Death and Rebirth
According to
Theravada Buddhism (I)

By Ven. Bhikkhu Vinita

In the western world where priorities are youthfulness, wealth, power and generally having a "good time", the word death tends to be unwelcome, even unholy. Minds are shut from the notion of being able to die at almost any time. Or at least, people believe death will not happen to them for a long time to come. Even when death occurs, the deceased is often beautified with cosmetics -- nearly all-funeral parlors have beauticians or morticians these days.

Truth is, death occurs every moment of our lives. Cells in our bodies live and die and are replaced by newly generated cells. We get reborn every moment. This life continuum, or existence, is like the river that flows seemingly constant, seemingly an entity. But not single drop remains the next day of the watery column that had formed the river the day before.

From a Buddhist viewpoint, when that life continuum -- that existence -- is interrupted, the present manifestation of the stream of kamma-energy is transformed. This event is what we know as death.

According to the Buddha, death is the temporary end of a temporary phenomenon. Death is not the complete annihilation of an existence because while organic life has ceased, the kammic force that had previously actuated is has not ended.

Physical form is but the outward manifestation of the invisible force of kamma -- volitional actions. Form ceases in compliance with nature. With this death, the presumed identity of the once living being also ends. But the volitional impulses wrought by thought, word and deed will manifest in a way that we have come to call rebirth.

This continuity flows unbroken, with no intermediate stage between one life and the next -- contrary to Tibetan Buddhist traditions that expounds a bardo stage. Rebirth immediately takes place within the 31 planes of existence. The unrelenting immediacy of rebirth may be compared to the lighting of a new candle with another candle. Fire from the first candle immediately causes the new wick to burn. There is no waiting upon positive contact. And the new flame cannot be said to have been a part of the first lighted candle.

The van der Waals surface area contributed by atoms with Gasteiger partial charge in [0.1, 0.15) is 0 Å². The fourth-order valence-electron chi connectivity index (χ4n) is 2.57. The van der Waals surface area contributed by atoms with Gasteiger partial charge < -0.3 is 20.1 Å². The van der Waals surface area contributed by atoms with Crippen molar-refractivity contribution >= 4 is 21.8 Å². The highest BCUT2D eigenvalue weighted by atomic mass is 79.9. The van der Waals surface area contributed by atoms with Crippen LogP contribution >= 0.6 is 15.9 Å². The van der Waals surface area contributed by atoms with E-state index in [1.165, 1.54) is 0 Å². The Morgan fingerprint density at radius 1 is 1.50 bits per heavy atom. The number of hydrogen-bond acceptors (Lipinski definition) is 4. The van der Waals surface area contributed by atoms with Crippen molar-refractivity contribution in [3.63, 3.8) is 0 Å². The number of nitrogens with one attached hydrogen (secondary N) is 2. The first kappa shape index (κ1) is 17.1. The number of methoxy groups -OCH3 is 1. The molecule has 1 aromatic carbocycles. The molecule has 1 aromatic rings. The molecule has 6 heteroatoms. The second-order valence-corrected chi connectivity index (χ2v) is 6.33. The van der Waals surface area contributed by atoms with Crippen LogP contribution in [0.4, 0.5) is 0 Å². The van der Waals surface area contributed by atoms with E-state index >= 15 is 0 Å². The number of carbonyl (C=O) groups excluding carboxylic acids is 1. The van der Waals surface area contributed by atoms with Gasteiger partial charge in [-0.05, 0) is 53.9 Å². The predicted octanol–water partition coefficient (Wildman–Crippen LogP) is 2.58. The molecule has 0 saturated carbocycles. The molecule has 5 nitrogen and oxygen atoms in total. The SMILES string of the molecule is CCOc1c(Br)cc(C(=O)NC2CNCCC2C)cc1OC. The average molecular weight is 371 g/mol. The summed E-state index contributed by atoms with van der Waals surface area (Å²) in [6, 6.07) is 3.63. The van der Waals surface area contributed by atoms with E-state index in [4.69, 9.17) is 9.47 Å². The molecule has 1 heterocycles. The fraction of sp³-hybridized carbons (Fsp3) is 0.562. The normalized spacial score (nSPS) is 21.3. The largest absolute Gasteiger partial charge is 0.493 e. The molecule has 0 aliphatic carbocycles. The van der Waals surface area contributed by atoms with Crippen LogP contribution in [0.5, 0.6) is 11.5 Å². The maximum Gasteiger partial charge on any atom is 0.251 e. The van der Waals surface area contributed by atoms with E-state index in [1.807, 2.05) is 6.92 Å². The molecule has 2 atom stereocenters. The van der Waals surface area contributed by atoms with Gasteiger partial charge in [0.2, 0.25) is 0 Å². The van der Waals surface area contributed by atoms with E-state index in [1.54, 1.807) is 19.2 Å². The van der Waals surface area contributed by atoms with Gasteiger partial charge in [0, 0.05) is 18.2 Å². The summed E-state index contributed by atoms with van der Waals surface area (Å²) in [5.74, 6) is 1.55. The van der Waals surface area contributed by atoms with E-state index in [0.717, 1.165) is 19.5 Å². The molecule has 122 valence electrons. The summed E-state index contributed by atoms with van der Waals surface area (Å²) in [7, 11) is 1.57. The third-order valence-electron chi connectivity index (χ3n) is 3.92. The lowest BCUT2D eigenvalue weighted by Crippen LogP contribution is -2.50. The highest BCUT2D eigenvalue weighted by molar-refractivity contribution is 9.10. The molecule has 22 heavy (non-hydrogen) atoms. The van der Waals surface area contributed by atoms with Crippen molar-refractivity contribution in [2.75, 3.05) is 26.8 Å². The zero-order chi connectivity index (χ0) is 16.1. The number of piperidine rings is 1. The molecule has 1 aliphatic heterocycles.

Modes of Death

The Buddha lists four ways that death occurs:

Through the expiration of the life-span

Deaths due to old age come under this category. The human world has a definite life-span in different eras. At this time and age, the average human life-span is 75 years (Buddhist thought). In the absence of extraordinary life-prolonging kamma, a human life must succumb to death within this life-span.

Through the expiration of the reproductive kammic force

Sometimes, a strong volition or desire arising as the last thought before death can contain a special potentiality to decide on a subsequent birth. This is known as reproductive kammic force. When the potency of this force wears, then the life that it has caused will also end, even before old age encroaches.

Through the simultaneous expiration of both of the above

In the absence of any overriding actions, a life can also end when both of the above; life-span influence and kammic potency exhaustion set in.

The intervention of destructive kamma

There are powerful actions which can cut off the force of any reproductive kamma, just like a strong cross-current checking the path of an arrow and bringing it down to the ground. An act done in past lives (dormant until conditions bring about its ripening) that can bring severe repercussions or an act committed in the present life that demands immediate reaction can curtail a pre-determined life-span.